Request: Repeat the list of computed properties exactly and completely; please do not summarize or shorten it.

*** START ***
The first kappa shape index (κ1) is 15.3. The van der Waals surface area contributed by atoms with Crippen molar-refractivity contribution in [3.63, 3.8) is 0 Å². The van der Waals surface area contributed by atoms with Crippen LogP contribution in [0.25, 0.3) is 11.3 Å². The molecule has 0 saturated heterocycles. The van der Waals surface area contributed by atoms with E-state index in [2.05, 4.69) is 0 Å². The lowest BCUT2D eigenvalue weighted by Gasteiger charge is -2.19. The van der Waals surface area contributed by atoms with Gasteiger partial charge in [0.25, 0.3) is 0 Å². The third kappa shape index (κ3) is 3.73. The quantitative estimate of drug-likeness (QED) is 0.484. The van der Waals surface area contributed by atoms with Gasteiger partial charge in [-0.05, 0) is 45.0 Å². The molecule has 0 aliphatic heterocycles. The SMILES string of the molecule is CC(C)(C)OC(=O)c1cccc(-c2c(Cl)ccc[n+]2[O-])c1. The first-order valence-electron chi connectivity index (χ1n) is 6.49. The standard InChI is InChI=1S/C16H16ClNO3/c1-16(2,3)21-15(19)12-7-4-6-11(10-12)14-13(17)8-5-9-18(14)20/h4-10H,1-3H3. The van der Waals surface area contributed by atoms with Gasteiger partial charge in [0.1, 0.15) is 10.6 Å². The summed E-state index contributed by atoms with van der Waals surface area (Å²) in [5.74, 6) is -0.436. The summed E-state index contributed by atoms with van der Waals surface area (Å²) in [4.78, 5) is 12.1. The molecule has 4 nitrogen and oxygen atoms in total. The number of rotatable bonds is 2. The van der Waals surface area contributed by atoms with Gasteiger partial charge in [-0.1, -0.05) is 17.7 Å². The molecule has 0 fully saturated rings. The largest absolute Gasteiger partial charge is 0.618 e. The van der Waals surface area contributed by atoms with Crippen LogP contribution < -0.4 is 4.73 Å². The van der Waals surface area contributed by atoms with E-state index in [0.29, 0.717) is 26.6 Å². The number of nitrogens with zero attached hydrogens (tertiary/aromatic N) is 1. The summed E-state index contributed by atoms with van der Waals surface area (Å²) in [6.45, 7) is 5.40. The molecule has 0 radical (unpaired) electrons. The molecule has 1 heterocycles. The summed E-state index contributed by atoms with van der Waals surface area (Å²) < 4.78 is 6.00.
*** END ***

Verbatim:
The first kappa shape index (κ1) is 15.3. The van der Waals surface area contributed by atoms with Crippen molar-refractivity contribution in [3.63, 3.8) is 0 Å². The van der Waals surface area contributed by atoms with Crippen LogP contribution in [0.25, 0.3) is 11.3 Å². The molecule has 0 saturated heterocycles. The van der Waals surface area contributed by atoms with E-state index in [2.05, 4.69) is 0 Å². The lowest BCUT2D eigenvalue weighted by Gasteiger charge is -2.19. The van der Waals surface area contributed by atoms with Gasteiger partial charge in [0.25, 0.3) is 0 Å². The third kappa shape index (κ3) is 3.73. The quantitative estimate of drug-likeness (QED) is 0.484. The van der Waals surface area contributed by atoms with Gasteiger partial charge in [-0.05, 0) is 45.0 Å². The molecule has 0 aliphatic heterocycles. The SMILES string of the molecule is CC(C)(C)OC(=O)c1cccc(-c2c(Cl)ccc[n+]2[O-])c1. The first-order valence-electron chi connectivity index (χ1n) is 6.49. The standard InChI is InChI=1S/C16H16ClNO3/c1-16(2,3)21-15(19)12-7-4-6-11(10-12)14-13(17)8-5-9-18(14)20/h4-10H,1-3H3. The van der Waals surface area contributed by atoms with Gasteiger partial charge in [0.1, 0.15) is 10.6 Å². The summed E-state index contributed by atoms with van der Waals surface area (Å²) in [5.74, 6) is -0.436. The summed E-state index contributed by atoms with van der Waals surface area (Å²) in [4.78, 5) is 12.1. The molecule has 4 nitrogen and oxygen atoms in total. The number of rotatable bonds is 2. The van der Waals surface area contributed by atoms with Gasteiger partial charge in [-0.1, -0.05) is 17.7 Å². The molecule has 0 fully saturated rings. The largest absolute Gasteiger partial charge is 0.618 e. The van der Waals surface area contributed by atoms with Crippen LogP contribution < -0.4 is 4.73 Å². The van der Waals surface area contributed by atoms with E-state index in [0.29, 0.717) is 26.6 Å². The number of nitrogens with zero attached hydrogens (tertiary/aromatic N) is 1. The summed E-state index contributed by atoms with van der Waals surface area (Å²) in [6.45, 7) is 5.40. The molecule has 0 radical (unpaired) electrons. The molecule has 1 heterocycles. The summed E-state index contributed by atoms with van der Waals surface area (Å²) < 4.78 is 6.00.